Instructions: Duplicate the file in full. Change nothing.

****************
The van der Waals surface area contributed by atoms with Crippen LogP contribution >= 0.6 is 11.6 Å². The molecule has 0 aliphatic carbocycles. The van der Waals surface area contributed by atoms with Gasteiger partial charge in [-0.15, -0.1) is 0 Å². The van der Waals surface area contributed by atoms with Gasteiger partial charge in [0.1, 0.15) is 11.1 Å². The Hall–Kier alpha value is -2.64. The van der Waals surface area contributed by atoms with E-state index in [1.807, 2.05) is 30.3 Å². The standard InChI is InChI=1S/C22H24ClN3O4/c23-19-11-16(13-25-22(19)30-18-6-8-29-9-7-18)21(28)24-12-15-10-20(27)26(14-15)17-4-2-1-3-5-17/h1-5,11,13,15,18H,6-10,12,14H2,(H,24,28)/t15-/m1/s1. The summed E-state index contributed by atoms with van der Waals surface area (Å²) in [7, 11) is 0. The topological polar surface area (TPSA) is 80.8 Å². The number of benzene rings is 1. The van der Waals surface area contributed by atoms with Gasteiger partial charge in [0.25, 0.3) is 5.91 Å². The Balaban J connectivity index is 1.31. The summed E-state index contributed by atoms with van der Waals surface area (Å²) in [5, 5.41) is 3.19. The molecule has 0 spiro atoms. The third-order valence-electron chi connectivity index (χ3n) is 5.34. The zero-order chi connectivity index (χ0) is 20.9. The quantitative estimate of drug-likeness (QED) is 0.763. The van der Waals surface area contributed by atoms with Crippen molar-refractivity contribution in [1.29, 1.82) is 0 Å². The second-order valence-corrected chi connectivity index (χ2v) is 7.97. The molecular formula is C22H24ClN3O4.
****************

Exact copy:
The van der Waals surface area contributed by atoms with Crippen LogP contribution >= 0.6 is 11.6 Å². The molecule has 0 aliphatic carbocycles. The van der Waals surface area contributed by atoms with Gasteiger partial charge in [-0.15, -0.1) is 0 Å². The van der Waals surface area contributed by atoms with Gasteiger partial charge in [0.1, 0.15) is 11.1 Å². The Hall–Kier alpha value is -2.64. The van der Waals surface area contributed by atoms with E-state index in [1.807, 2.05) is 30.3 Å². The standard InChI is InChI=1S/C22H24ClN3O4/c23-19-11-16(13-25-22(19)30-18-6-8-29-9-7-18)21(28)24-12-15-10-20(27)26(14-15)17-4-2-1-3-5-17/h1-5,11,13,15,18H,6-10,12,14H2,(H,24,28)/t15-/m1/s1. The summed E-state index contributed by atoms with van der Waals surface area (Å²) in [7, 11) is 0. The topological polar surface area (TPSA) is 80.8 Å². The number of benzene rings is 1. The van der Waals surface area contributed by atoms with Gasteiger partial charge in [0.25, 0.3) is 5.91 Å². The Balaban J connectivity index is 1.31. The summed E-state index contributed by atoms with van der Waals surface area (Å²) in [5, 5.41) is 3.19. The molecule has 0 spiro atoms. The third-order valence-electron chi connectivity index (χ3n) is 5.34. The zero-order chi connectivity index (χ0) is 20.9. The quantitative estimate of drug-likeness (QED) is 0.763. The van der Waals surface area contributed by atoms with Crippen molar-refractivity contribution in [1.29, 1.82) is 0 Å². The second-order valence-corrected chi connectivity index (χ2v) is 7.97. The molecular formula is C22H24ClN3O4.